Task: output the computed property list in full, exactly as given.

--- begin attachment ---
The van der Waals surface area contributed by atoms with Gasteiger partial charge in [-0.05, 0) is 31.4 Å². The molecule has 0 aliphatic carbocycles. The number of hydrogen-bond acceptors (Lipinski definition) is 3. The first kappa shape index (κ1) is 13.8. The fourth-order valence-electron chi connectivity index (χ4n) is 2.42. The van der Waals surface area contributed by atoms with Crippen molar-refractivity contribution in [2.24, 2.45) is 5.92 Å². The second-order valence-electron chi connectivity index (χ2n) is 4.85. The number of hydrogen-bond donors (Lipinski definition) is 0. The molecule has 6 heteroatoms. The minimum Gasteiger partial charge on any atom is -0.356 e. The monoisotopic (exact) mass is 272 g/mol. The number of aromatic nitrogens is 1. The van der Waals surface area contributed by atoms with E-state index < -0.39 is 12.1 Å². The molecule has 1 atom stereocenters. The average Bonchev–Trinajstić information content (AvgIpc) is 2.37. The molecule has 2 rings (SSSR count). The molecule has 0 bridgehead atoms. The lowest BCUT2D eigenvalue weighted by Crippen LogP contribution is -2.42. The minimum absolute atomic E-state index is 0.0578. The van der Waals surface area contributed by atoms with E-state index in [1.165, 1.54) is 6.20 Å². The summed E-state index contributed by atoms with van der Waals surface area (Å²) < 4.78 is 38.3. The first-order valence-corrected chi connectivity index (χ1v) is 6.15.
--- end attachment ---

The van der Waals surface area contributed by atoms with Gasteiger partial charge in [-0.05, 0) is 31.4 Å². The molecule has 0 aliphatic carbocycles. The number of hydrogen-bond acceptors (Lipinski definition) is 3. The first kappa shape index (κ1) is 13.8. The fourth-order valence-electron chi connectivity index (χ4n) is 2.42. The van der Waals surface area contributed by atoms with Crippen molar-refractivity contribution in [2.24, 2.45) is 5.92 Å². The second-order valence-electron chi connectivity index (χ2n) is 4.85. The number of hydrogen-bond donors (Lipinski definition) is 0. The molecule has 6 heteroatoms. The minimum Gasteiger partial charge on any atom is -0.356 e. The monoisotopic (exact) mass is 272 g/mol. The number of aromatic nitrogens is 1. The van der Waals surface area contributed by atoms with E-state index < -0.39 is 12.1 Å². The molecule has 1 atom stereocenters. The average Bonchev–Trinajstić information content (AvgIpc) is 2.37. The molecule has 2 rings (SSSR count). The molecule has 0 bridgehead atoms. The lowest BCUT2D eigenvalue weighted by Crippen LogP contribution is -2.42. The minimum absolute atomic E-state index is 0.0578. The van der Waals surface area contributed by atoms with E-state index in [1.165, 1.54) is 6.20 Å². The summed E-state index contributed by atoms with van der Waals surface area (Å²) < 4.78 is 38.3. The first-order valence-corrected chi connectivity index (χ1v) is 6.15.